1
$\begingroup$

I'd like to simulate balloons floating up, while other objects are falling down, which I cannot fix by reversing gravity. Is there any way to simulate this, simulating Archimedes' Law?

This is more of a general question about Blenders physics, but for the scene at hand I'm working on about a hundred balloons rising, and confetti and serpentines falling. The balloons have numbers on 'm, so these were generate through a script. It is not a particle system.

$\endgroup$

3 Answers 3

1
$\begingroup$

Another solution using RigidBodies, Zero gravity and a Texture Field:

Note that all the balloons here are single user object instances all with RigidBodies.

  1. turn RigidBodies World Gravity to 0.0
  2. Add a texture field which uses RGB values of the texture to determine the force (using a Color Ramp). R or G or B values of 0.5 correspond respectively to 0.0 force in the X, Y or Z axis. 0.0 R, G or B values correspond to +1.0 force and 1.0 R, G, B values correspond to -1.0 X,Y or Z force. Its means that a downward Z axis force of -1.0 corresponds to R=0.5,R=0.5,B=1.0, and an upward Z axis force or 1.0 is R=0.5,G=0.5,B=0.0. Thus the blueish/yellowish texture below. See https://docs.blender.org/manual/en/latest/physics/forces/force_fields/types/texture.html for details

Also note that I am using a Clouds texture here which is 3-dimensional which explains why the balloons are sometimes switching direction, when they pass through a 3D space where the 3D texture is changing color. May be using an image texture or tweaking how the texture is build would prevent that.

enter image description here

$\endgroup$
0
$\begingroup$

Option using a combination of Gravity, Forcefield and flow option: 1. adjust your gravity down enter image description here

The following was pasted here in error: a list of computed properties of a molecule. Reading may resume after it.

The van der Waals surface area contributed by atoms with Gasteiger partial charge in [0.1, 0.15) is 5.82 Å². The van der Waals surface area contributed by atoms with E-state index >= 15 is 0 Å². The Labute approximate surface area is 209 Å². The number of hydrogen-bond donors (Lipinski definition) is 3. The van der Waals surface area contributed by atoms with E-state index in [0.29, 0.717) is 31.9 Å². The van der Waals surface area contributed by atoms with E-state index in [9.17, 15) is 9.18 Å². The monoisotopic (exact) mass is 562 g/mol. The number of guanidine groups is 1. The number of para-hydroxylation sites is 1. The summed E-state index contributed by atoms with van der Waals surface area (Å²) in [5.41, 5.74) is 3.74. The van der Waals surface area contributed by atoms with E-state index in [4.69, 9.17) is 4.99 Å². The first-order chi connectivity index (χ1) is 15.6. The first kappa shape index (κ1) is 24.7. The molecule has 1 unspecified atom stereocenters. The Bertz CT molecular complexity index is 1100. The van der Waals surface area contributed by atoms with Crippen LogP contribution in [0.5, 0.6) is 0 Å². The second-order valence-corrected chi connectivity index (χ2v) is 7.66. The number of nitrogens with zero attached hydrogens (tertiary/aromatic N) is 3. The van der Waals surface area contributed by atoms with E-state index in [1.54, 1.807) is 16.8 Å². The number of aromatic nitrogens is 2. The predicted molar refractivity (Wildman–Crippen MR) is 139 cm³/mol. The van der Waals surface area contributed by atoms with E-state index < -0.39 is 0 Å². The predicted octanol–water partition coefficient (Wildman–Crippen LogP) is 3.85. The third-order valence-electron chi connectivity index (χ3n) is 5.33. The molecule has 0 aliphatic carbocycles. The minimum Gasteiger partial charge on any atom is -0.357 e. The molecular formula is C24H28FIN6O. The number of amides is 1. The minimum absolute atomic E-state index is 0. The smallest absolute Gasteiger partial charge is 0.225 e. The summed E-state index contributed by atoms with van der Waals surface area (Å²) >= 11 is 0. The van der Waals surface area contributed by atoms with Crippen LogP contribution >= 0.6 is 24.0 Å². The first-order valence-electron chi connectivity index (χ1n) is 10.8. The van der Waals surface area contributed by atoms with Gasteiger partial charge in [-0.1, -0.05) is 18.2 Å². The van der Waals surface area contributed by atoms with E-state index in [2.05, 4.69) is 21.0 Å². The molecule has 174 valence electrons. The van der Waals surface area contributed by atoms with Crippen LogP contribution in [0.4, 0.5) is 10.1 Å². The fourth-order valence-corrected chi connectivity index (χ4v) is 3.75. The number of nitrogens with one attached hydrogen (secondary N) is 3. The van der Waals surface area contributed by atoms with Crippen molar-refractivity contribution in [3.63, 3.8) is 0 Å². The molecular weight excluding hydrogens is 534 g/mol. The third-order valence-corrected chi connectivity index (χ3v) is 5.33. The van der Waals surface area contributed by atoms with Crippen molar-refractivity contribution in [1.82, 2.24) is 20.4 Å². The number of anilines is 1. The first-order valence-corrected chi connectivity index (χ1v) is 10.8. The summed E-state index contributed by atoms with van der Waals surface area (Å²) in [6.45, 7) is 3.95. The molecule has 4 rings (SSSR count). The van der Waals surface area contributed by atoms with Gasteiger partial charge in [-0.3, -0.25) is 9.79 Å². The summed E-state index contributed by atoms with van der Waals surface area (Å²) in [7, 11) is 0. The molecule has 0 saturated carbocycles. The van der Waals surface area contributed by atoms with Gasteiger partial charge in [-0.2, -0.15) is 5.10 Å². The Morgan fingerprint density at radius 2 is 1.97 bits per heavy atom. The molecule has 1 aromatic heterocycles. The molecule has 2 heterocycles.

1. add a Forcefield of type plane just below the emitter (very close to the origin). Check out its settings here:

    enter image description here

This is making the balloons go up and down but I am sure that you can tweak it to your desire.

$\endgroup$
2
  • $\begingroup$ I'm not using a particle system here, so I guess Bruno's suggestion is not going to work. $\endgroup$
    – eezacque
    Commented Apr 6, 2020 at 13:32
  • $\begingroup$ OK no problem. Please add some more detail on the context and your constraints in your original post. You can use the Edit button to do so. This way, that will avoid confusion. $\endgroup$
    – Bruno
    Commented Apr 6, 2020 at 13:57
0
$\begingroup$

One possible solution is to use contraints to tie the balloon's position to that of a hidden "anti-balloon" (represented bellow by the smaller cube), inverting the Z component, however.

enter image description here

Apply regular Rigid Body physics to the anti-balloon and, by tweaking the constraint's influence setting, you can get yourself a more natural-looking animation, seeing as balloons accelerate upwards at a much slower rate than (anti-)gravity would have them do.

Make sure to hide the anti-stuff and disable them in renders, possibly also in viewports.

N.b.: it might suit you better to copy only the inverted Z component of the anti-ballon, or to use two constraints: one for the Y and X components, with full influence, and another one for the Z component, with reduced influence.

$\endgroup$
1
  • $\begingroup$ I played a bit with this, but it is too limited for my purpose. For instance, this does not work for a cloth simulation. I can animate the balloons, but I just want to benefit from Blenders physics simulation. Looks like Blender is not very useful for anything but the most trivial simulation. $\endgroup$
    – eezacque
    Commented Apr 16, 2020 at 20:02

You must log in to answer this question.

Not the answer you're looking for? Browse other questions tagged .